I’ve noted before how hard it is to review a book of puzzles, particularly when my sampling has to be fitted around all the other solving and setting that goes on. This is doubly or even trebly the case at Christmas. So I cannot pretend to have plunged into this yet. I have, however, tried its two predecessors with much enjoyment, so I shall write an anticipatory review based on pleasures already experienced.
The book is presented in the same style, with the same logo perched above a list of contributors. These include many names from the world of American cryptics: Kosman, Picciotto, Quigley. (This time round, I should note, the list also includes me.)
The heavy lifting is done by the editor Roger Wolff and Bob Stigger, familiar from GAMES World of Puzzles. Between them they supply more than half the puzzles, sometimes in collaboration with other setters or each other. However, this doesn’t make for much similarity, as the ideas are lively and varied. Bob Stigger provides two substantial puzzles, each covering a double A4 spread, one of which introduces American solvers to the joys of the British roundabout. Other themes include hockey, the pattern of flower petals, and Euler and the bridges of Königsberg (which, as anyone who remembers Listener no. 3,500, will provide some interesting comparisons for yours truly). Other titles include Higher Education, Circling the Square, Così Fan Tutte, Too Tired and…well, I could go on; there are 45 puzzles in all. My own puzzle sits opposite one where some of the clue numbers in the grid have been placed at 45 degree angles. The book starts with a puzzle in memoriam Henry Hook, who had provided crosswords for the earlier volumes.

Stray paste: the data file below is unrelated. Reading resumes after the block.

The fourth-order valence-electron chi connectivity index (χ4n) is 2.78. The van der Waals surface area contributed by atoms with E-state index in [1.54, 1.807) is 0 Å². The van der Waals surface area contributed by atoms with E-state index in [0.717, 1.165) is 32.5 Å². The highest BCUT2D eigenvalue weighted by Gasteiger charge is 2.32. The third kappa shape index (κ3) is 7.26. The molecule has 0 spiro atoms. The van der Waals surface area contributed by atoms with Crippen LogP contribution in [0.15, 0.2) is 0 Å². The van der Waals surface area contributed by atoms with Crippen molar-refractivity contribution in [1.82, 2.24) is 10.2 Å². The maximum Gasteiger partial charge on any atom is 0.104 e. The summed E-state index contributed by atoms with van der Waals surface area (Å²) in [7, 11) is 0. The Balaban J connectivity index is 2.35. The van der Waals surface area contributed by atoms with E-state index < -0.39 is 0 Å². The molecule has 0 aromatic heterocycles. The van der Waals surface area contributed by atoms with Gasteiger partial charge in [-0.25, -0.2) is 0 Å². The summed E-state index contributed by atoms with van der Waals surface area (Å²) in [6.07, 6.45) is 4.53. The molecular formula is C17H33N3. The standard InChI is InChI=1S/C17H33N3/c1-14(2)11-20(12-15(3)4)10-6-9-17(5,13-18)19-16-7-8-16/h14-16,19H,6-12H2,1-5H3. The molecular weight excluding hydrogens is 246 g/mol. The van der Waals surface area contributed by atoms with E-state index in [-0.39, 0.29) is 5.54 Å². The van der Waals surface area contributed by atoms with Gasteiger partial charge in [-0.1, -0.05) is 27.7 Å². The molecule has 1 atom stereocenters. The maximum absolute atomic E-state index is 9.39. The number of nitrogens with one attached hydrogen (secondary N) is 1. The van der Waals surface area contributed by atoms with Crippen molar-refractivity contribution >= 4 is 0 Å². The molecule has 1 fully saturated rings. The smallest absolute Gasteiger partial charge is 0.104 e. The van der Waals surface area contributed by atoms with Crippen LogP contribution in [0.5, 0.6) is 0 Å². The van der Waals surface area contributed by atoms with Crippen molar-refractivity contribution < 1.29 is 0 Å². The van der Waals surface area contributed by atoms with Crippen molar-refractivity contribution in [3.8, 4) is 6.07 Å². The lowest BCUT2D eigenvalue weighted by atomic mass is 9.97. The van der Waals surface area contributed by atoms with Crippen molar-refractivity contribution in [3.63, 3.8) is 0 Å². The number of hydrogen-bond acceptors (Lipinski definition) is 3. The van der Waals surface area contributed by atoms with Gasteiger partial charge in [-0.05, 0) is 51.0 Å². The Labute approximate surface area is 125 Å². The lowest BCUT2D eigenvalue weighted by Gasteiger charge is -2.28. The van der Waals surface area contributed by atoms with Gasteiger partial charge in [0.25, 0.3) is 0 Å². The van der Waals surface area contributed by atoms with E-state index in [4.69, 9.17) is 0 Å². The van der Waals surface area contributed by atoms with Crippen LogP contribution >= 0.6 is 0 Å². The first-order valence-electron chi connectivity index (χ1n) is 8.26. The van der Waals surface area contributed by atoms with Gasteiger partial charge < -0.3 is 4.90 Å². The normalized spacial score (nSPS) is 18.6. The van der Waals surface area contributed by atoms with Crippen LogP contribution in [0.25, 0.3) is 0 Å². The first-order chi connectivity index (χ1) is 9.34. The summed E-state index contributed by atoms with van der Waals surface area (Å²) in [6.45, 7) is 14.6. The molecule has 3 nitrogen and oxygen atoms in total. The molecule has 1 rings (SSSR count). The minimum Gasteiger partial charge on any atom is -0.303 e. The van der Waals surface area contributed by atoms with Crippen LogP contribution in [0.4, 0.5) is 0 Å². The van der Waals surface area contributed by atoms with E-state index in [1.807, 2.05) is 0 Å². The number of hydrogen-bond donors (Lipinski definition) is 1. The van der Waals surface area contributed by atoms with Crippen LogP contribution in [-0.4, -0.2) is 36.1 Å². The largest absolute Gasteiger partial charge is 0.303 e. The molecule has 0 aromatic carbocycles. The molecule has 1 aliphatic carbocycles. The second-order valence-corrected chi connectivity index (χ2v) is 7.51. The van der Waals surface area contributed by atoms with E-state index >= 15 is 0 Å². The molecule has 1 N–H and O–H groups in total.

It’s not a book to rush through, even though most of the puzzles – certainly in terms of vocabulary – are at the easier end of the barred cryptic spectrum (not all, mind!). I luxuriated in volume 2 (in PDF form) over several months, and, truth be told, I still haven’t quite finished volume 1 on the Puzzazz app.
There are full notes albeit with rather small solution diagrams, and the book is ring-bound to lay flat or even flip back to front. Roger Wolff (firstname.lastname@example.org) will be happy to supply you with one, with payment by PayPal preferred. You might even be able to secure a PDF version if you ask nicely. Or go here, where payment can be made online for this and other books of puzzles.